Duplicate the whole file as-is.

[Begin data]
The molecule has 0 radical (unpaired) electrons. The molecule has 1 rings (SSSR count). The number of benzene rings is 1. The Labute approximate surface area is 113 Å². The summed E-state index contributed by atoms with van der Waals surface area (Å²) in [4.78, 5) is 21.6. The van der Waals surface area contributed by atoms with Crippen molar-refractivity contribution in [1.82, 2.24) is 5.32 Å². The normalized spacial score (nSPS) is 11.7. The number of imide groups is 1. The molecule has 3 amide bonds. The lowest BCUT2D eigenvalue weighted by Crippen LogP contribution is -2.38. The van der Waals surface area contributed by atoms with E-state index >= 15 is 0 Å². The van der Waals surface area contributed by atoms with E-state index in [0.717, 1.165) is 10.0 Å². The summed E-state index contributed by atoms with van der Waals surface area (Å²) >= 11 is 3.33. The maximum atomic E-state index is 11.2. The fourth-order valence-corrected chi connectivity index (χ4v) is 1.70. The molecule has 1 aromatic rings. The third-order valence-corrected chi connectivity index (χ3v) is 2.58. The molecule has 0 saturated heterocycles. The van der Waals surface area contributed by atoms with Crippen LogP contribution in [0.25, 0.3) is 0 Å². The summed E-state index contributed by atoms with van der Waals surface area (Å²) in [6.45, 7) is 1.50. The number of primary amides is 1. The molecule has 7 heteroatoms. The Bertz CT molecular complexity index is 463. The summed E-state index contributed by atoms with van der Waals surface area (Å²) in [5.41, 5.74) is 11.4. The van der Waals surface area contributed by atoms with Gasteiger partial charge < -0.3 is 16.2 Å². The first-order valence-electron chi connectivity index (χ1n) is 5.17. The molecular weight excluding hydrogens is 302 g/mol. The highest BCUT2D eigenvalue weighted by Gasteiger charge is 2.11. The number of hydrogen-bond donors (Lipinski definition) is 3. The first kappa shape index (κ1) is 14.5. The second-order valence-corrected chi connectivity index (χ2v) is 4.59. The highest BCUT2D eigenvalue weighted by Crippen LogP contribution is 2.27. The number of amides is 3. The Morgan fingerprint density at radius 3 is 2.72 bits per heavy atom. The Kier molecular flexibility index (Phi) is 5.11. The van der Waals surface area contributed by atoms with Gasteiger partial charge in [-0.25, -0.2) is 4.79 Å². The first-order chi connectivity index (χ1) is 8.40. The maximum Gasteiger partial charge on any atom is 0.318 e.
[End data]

The molecule has 0 radical (unpaired) electrons. The molecule has 1 rings (SSSR count). The number of benzene rings is 1. The Labute approximate surface area is 113 Å². The summed E-state index contributed by atoms with van der Waals surface area (Å²) in [4.78, 5) is 21.6. The van der Waals surface area contributed by atoms with Crippen molar-refractivity contribution in [1.82, 2.24) is 5.32 Å². The normalized spacial score (nSPS) is 11.7. The number of imide groups is 1. The molecule has 3 amide bonds. The lowest BCUT2D eigenvalue weighted by Crippen LogP contribution is -2.38. The van der Waals surface area contributed by atoms with E-state index >= 15 is 0 Å². The van der Waals surface area contributed by atoms with E-state index in [0.717, 1.165) is 10.0 Å². The summed E-state index contributed by atoms with van der Waals surface area (Å²) >= 11 is 3.33. The maximum atomic E-state index is 11.2. The fourth-order valence-corrected chi connectivity index (χ4v) is 1.70. The molecule has 1 aromatic rings. The third-order valence-corrected chi connectivity index (χ3v) is 2.58. The molecule has 0 saturated heterocycles. The van der Waals surface area contributed by atoms with Crippen LogP contribution in [0.25, 0.3) is 0 Å². The summed E-state index contributed by atoms with van der Waals surface area (Å²) in [6.45, 7) is 1.50. The number of primary amides is 1. The molecule has 7 heteroatoms. The Bertz CT molecular complexity index is 463. The summed E-state index contributed by atoms with van der Waals surface area (Å²) in [5.41, 5.74) is 11.4. The van der Waals surface area contributed by atoms with Gasteiger partial charge < -0.3 is 16.2 Å². The first-order valence-electron chi connectivity index (χ1n) is 5.17. The molecular weight excluding hydrogens is 302 g/mol. The highest BCUT2D eigenvalue weighted by Gasteiger charge is 2.11. The number of hydrogen-bond donors (Lipinski definition) is 3. The first kappa shape index (κ1) is 14.5. The second-order valence-corrected chi connectivity index (χ2v) is 4.59. The highest BCUT2D eigenvalue weighted by Crippen LogP contribution is 2.27. The number of amides is 3. The Morgan fingerprint density at radius 3 is 2.72 bits per heavy atom. The Kier molecular flexibility index (Phi) is 5.11. The van der Waals surface area contributed by atoms with Gasteiger partial charge in [-0.25, -0.2) is 4.79 Å². The first-order chi connectivity index (χ1) is 8.40. The maximum Gasteiger partial charge on any atom is 0.318 e.